Kintsvisi Monastery

Kintsvisi Monastery

Kintsvisi Monastery stands on a rise of the Dzama River valley, near the lovely village of Kintsvisi in Shida Kartli region. Its construction is connected with the reign of Queen Tamar (1184 - 1212), often called a Golden Age in Georgian culture.
Shida Kartli

The Artwork of the Kintsvisi Monastery Complex

The Kintsvisi Monastery Complex is one of the finest examples of Georgian architecture. Its artwork is of immense historic importance, as it was incredibly influential in the development of Georgian monumental artwork, and medieval artwork in general. These artworks were completed over the course of several years in the late feudal period.

The 12th-13th-century St. Nicholas Church is the central, domed building of the complex. On the saints’ icons you can find Georgian Asomtavruli script and Greek inscriptions. The walls of the church are adorned with representations of historical figures and remnants of lengthy historical inscriptions.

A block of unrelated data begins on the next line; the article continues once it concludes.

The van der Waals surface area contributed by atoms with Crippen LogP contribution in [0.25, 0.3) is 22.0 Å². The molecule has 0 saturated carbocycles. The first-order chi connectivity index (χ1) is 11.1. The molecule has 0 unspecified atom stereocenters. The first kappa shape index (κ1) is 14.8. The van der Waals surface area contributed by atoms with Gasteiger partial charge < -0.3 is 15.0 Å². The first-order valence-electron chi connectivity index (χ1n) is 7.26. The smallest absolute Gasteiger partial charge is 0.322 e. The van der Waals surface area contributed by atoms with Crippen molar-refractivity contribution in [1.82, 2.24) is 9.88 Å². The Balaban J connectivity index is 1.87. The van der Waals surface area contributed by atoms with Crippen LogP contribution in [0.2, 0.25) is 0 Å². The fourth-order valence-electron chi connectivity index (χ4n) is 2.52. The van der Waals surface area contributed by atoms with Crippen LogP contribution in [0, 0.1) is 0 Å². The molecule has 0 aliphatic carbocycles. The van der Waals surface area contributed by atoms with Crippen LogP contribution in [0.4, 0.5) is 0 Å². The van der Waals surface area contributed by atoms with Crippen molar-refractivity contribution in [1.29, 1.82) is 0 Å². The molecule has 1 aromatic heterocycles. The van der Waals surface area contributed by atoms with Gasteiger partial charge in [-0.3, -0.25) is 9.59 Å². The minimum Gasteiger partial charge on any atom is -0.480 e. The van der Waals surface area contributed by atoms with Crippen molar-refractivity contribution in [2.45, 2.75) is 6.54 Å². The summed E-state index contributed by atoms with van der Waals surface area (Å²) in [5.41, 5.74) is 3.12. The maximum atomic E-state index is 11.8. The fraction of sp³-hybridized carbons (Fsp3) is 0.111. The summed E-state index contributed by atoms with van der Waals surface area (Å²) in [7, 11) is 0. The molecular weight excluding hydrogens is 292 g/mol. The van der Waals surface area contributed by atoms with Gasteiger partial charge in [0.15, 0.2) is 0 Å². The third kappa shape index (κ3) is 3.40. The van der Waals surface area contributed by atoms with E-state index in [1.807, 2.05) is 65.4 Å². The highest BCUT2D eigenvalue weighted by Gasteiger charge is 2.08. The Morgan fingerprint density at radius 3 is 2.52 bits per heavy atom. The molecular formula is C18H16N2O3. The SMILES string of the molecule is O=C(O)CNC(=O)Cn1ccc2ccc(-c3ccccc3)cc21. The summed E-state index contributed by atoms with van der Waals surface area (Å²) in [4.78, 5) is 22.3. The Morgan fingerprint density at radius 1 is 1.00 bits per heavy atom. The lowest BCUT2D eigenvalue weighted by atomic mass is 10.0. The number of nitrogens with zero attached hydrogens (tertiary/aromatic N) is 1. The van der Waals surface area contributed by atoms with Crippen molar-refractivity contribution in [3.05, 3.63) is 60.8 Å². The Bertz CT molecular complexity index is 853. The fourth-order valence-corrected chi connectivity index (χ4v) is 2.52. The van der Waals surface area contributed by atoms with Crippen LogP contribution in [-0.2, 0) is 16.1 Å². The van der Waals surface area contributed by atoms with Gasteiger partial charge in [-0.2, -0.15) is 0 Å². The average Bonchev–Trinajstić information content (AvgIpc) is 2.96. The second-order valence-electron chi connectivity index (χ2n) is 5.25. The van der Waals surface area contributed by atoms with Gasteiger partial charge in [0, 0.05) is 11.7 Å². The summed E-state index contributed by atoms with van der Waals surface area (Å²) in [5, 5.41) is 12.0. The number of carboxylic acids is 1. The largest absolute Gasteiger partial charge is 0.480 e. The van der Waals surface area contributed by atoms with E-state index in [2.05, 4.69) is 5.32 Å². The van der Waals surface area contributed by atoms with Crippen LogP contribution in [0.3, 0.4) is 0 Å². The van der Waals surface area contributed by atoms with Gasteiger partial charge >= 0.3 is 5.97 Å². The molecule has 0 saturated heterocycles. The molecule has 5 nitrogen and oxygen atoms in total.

To the northwest of the St. Nicholas Church, on the banks of the Dzama river, the Mother of God Church from the same period stands on a slope. The church is almost completely ruined, with its altar, walls, and roof damaged. The only thing preserved is the altar’s artwork, which dates back to the second half of the 13th century.

Another part of the complex is the small St. George church from the 16th to 18th centuries. It stands on a low, double-stepped pedestal by the western wall of the St. Nicholas Church. The church is built from hewn stone blocks of various sizes. A single-armed bas-relief cross is depicted over the window on its eastern façade.

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